coming soon

Hardware is (not too) hard.
Learn how to take an electronics idea from plan to prototype.
Apply the best practices to get things done and prevent common mistakes.
We'll be making sample chapters available shortly, sign up to be notified when they are ready!

about me

Hi, I’m Max Vilimpoc, an embedded hardware + software engineer with experience in the avionics, rail, automotive, and electric scooter industries.

As a practicing engineer, I always wondered why hardware projects ran over schedule and best practices weren’t being followed.

After a while, I started to notice patterns: user stories and use cases weren’t fully fleshed out, requirements and documentation were often incomplete or incoherent, the hardware lacked a robust architecture, bringing new hires up to speed was painfully slow, and so on.

Individually, these issues delay a prototype by a few months; combined, they can add up to years of extra effort in an average-sized project.

about the book

This book outlines the steps to quickly and affordably engineer an electronic hardware + software prototype from start to finish within a very tight budget, while also teaching a robust development process.

Each chapter provides worked examples of requirements documents and production artifacts, and also provides fill-in templates that you can plug directly into your own projects.

This book distills years of experience into a series of executable chapters:

User Stories and User Experience
This chapter gathers up the details of how people will interact with the product and the overall experience you would like to present, starting with the unboxing and out-of-box-experience through to everyday usage.
Includes a worked-example document and a blank template to fill in with user stories for your own product.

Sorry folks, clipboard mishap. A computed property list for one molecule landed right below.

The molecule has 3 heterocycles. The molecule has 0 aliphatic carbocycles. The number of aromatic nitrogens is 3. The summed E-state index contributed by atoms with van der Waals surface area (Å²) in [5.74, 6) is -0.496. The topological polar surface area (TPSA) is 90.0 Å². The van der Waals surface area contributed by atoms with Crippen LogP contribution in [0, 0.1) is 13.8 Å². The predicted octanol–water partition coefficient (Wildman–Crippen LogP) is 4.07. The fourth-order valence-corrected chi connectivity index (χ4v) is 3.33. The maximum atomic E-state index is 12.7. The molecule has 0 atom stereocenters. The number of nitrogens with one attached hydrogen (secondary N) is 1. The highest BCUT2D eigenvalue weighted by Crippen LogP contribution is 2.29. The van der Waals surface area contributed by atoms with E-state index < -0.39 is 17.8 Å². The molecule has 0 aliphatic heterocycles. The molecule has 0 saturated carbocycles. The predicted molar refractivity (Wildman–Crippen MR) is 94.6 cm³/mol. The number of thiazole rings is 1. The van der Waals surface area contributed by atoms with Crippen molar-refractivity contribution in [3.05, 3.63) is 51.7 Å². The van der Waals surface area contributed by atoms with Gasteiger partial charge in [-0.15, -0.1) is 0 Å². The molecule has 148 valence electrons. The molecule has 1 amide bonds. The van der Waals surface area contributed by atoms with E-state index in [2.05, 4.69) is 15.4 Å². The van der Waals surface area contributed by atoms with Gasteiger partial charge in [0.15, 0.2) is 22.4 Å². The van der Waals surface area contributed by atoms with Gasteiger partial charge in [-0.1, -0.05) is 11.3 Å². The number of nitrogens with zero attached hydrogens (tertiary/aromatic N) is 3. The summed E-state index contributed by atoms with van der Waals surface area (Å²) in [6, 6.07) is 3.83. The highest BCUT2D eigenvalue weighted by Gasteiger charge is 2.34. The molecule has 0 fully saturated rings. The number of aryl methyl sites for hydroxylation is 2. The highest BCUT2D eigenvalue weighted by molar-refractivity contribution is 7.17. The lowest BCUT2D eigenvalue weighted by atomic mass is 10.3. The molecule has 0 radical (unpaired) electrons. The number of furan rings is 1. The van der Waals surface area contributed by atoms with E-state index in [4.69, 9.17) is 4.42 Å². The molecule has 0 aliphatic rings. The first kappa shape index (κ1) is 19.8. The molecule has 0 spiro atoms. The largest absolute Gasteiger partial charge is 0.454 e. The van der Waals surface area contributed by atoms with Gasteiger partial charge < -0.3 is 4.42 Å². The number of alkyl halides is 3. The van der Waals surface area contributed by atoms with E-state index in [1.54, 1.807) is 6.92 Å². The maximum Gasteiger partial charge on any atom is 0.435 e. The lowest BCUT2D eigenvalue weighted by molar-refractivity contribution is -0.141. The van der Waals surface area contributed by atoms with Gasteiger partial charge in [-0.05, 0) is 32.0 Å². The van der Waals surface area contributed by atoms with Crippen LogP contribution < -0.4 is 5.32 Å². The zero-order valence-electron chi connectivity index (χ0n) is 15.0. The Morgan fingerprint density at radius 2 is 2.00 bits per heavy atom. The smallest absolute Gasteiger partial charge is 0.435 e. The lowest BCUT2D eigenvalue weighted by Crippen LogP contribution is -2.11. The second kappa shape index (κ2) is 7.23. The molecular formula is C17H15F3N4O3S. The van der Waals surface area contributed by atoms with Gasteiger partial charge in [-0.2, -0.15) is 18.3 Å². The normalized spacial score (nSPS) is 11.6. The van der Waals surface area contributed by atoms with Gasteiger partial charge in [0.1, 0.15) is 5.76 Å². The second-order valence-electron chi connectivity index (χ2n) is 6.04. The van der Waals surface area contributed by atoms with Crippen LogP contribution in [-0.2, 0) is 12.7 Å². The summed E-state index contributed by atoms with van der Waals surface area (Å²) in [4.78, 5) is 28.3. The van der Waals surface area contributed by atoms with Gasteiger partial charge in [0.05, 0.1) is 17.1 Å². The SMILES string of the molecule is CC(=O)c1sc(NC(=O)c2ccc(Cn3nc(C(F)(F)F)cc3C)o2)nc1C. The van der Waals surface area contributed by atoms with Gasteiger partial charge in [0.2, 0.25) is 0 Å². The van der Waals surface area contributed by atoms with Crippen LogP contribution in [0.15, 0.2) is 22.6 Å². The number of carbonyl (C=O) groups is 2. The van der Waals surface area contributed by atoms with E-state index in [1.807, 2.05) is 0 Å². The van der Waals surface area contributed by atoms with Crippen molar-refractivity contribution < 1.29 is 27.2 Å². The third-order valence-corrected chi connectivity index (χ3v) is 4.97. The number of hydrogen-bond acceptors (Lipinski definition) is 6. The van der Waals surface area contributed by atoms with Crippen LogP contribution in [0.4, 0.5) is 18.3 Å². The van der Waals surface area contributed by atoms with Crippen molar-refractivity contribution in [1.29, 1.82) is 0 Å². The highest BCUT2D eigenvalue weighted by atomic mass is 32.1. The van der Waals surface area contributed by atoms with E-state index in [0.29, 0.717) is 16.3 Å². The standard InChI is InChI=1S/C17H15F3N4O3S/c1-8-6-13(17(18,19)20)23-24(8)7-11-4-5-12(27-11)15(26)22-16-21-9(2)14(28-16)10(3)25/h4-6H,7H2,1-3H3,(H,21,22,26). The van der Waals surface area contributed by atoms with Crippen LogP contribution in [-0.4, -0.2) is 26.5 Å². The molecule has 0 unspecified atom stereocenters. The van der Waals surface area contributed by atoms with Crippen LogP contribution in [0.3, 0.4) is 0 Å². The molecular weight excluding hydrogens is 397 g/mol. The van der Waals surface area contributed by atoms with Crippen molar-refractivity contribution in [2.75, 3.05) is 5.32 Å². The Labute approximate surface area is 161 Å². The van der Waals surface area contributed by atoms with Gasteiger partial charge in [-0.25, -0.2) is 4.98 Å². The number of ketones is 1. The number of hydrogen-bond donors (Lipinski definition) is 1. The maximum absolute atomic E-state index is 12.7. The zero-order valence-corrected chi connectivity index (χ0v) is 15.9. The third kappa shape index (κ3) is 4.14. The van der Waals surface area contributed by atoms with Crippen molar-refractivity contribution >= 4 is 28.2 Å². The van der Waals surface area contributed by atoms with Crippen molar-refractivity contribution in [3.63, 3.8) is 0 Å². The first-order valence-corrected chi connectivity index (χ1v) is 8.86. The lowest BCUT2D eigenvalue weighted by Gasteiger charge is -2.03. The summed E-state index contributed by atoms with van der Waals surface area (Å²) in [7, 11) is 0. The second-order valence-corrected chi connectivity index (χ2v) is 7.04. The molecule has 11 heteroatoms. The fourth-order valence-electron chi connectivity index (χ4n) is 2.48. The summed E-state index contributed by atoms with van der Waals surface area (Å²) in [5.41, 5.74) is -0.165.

Requirements
This chapter converts the User Stories and User Experience specifications into a set of internally consistent formal statements that can be implemented into the product by the development team.
Includes a worked-example requirements document and a blank template to fill in with your own ideas.
Architecture
This chapter describes the basic set of components and the connections between them that enable your hardware prototype to perform all of the functions laid out in the User Stories and Requirements.
Includes an evolution of product architecture from complex to simple, a worked-example architecture document, and a blank template to fill in with your product architecture.
Tooling and Onboarding
This chapter discusses the documentation needed to get newcomers up to speed as quickly as possible using the tools selected for the project. Gets everyone on the same page and into the same development environment. Keeps track of the quirks of different tools and your specific project setup.
Includes a worked-example onboarding document and a blank template to fill in with your own tools and processes.
Prototyping
This chapter builds up an initial prototype, using off-the-shelf evalution kits and maker-oriented breakout boards. This one-off prototype is annotated and the software bring-up process for the major hardware features is also documented.
A large set of tips and tricks related to efficient prototyping is also provided.